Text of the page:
Ski racing is a very challenging sport and there's a lot of races during the season because a lot of things can happen. Last year I was coming out from an ACL injury and I started off slow, had to get back to the rhythm, had some races, the skiing was good but it just like never was coming together. And then it finally came in Chamonix and again at the World Champs and then Palisades, that was a little unfortunate with being on the wrong side of the gate, apparently. But at skiing you have to put everything into the big picture, you can not microanalyze every single race. For me the big picture is how the skiing is and when the skiing is good that's the most important thing.

You have skis and boots from Fischer - why did you choose this company? What is important to you so that you can rely 100% on your equipment? Are you involved in the preparation/development of the skis? Do you also use Fischer skis in your free time when you go skiing with family and friends?

Fischer for me is a big part of the reason why I'm skiing. You know, my dad having the ski school and being the Fischer representative in Greece, that's why I started skiing. And I started skiing on Fischer since I was the first time on skis and then that continued until my FIS years, my NorEm and Europacup years and on the World Cup. Being with a company that I can trust and on the other side how the believe in my abilities and my team, that's one of the most important things. This year we were able to participate at the development of skis, we did a really good job and took some steps forward. Hopefully the factory feels the same way, too. And yeah, I never skied on anything other than Fischer.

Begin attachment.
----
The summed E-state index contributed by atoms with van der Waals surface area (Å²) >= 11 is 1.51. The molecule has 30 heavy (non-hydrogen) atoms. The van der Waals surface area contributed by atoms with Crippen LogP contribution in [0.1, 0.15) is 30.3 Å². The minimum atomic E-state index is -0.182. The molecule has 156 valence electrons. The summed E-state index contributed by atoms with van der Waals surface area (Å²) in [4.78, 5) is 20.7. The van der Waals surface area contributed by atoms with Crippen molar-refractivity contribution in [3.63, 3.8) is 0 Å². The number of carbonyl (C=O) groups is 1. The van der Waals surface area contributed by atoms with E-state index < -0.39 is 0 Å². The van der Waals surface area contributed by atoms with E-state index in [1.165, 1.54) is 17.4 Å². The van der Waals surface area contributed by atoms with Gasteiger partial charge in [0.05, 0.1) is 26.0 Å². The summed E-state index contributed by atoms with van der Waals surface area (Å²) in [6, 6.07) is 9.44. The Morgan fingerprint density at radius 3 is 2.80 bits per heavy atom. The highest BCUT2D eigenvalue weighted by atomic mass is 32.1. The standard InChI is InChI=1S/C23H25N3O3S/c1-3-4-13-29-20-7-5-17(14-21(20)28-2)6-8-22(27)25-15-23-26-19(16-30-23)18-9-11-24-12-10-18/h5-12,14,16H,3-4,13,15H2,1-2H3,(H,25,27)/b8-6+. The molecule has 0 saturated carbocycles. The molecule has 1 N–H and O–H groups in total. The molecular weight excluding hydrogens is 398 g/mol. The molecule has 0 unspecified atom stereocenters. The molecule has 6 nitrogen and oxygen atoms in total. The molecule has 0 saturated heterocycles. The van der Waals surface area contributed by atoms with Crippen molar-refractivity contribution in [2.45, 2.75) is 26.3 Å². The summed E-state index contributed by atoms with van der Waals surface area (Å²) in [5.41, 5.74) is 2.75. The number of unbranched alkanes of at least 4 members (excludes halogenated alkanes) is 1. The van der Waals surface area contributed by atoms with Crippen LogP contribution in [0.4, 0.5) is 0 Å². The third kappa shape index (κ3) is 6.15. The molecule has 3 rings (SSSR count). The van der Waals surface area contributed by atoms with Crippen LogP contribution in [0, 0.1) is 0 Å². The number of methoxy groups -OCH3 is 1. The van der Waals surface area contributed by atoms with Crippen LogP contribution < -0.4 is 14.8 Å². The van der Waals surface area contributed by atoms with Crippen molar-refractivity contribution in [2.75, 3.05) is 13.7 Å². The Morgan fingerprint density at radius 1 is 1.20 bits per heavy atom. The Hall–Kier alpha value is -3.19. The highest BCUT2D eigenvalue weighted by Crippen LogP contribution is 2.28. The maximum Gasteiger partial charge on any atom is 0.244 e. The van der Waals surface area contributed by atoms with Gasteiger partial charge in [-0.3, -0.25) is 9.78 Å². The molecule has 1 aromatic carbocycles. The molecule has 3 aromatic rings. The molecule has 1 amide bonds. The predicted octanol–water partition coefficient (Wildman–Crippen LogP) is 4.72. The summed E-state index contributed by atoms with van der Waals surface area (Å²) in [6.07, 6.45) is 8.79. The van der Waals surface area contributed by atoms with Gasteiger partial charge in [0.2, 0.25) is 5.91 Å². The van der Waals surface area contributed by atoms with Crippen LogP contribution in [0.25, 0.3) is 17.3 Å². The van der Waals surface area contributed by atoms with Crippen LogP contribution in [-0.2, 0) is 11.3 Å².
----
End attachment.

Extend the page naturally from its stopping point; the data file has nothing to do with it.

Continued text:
Do you follow other sports? What are your hobbies? And what activities help you to relax between races?

I love sports, everything from Basketball to American Football to Soccer to Track & Field, Gymnastics, everything that's competitive I love to watch. I always loved to play sports myself, it's a big part of my life. I enjoy to go to the Gym and work on my body, that's one of my favorite things to do and when everything is done I go gaming on the Xbox.

AJ Ginnis uses

RC4 Podium RD 150